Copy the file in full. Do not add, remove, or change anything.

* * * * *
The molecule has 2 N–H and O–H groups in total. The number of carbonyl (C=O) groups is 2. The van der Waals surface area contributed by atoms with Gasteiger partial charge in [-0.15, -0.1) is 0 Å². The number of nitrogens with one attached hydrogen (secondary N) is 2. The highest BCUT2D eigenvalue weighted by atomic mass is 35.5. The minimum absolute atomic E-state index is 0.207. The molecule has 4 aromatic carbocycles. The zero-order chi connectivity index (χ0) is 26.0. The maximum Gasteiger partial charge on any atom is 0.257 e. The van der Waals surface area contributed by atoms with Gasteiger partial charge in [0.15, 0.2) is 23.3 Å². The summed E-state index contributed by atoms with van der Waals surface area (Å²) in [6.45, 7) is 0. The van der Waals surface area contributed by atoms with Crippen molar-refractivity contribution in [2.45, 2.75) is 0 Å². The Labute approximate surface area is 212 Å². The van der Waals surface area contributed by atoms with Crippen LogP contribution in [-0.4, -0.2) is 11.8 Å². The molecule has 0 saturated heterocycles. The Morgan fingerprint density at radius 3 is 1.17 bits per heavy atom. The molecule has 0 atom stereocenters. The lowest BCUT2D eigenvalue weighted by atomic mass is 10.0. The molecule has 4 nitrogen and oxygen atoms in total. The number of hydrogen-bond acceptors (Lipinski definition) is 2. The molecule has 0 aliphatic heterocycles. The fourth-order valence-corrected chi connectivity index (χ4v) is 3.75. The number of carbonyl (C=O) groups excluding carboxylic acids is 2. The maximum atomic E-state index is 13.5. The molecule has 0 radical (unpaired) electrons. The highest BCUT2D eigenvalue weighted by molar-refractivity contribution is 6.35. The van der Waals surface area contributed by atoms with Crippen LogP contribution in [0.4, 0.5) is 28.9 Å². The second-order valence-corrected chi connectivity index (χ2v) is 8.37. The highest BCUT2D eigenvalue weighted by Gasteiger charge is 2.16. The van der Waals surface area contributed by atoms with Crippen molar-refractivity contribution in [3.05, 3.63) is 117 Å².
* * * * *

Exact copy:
The molecule has 2 N–H and O–H groups in total. The number of carbonyl (C=O) groups is 2. The van der Waals surface area contributed by atoms with Gasteiger partial charge in [-0.15, -0.1) is 0 Å². The number of nitrogens with one attached hydrogen (secondary N) is 2. The highest BCUT2D eigenvalue weighted by atomic mass is 35.5. The minimum absolute atomic E-state index is 0.207. The molecule has 4 aromatic carbocycles. The zero-order chi connectivity index (χ0) is 26.0. The maximum Gasteiger partial charge on any atom is 0.257 e. The van der Waals surface area contributed by atoms with Gasteiger partial charge in [0.15, 0.2) is 23.3 Å². The summed E-state index contributed by atoms with van der Waals surface area (Å²) in [6.45, 7) is 0. The van der Waals surface area contributed by atoms with Crippen molar-refractivity contribution in [2.45, 2.75) is 0 Å². The Labute approximate surface area is 212 Å². The van der Waals surface area contributed by atoms with Crippen LogP contribution in [-0.4, -0.2) is 11.8 Å². The molecule has 0 saturated heterocycles. The Morgan fingerprint density at radius 3 is 1.17 bits per heavy atom. The molecule has 0 atom stereocenters. The lowest BCUT2D eigenvalue weighted by atomic mass is 10.0. The molecule has 4 nitrogen and oxygen atoms in total. The number of hydrogen-bond acceptors (Lipinski definition) is 2. The molecule has 0 aliphatic heterocycles. The fourth-order valence-corrected chi connectivity index (χ4v) is 3.75. The number of carbonyl (C=O) groups excluding carboxylic acids is 2. The maximum atomic E-state index is 13.5. The molecule has 0 radical (unpaired) electrons. The highest BCUT2D eigenvalue weighted by molar-refractivity contribution is 6.35. The van der Waals surface area contributed by atoms with Crippen LogP contribution in [0.4, 0.5) is 28.9 Å². The second-order valence-corrected chi connectivity index (χ2v) is 8.37. The highest BCUT2D eigenvalue weighted by Gasteiger charge is 2.16. The van der Waals surface area contributed by atoms with Crippen molar-refractivity contribution in [3.05, 3.63) is 117 Å².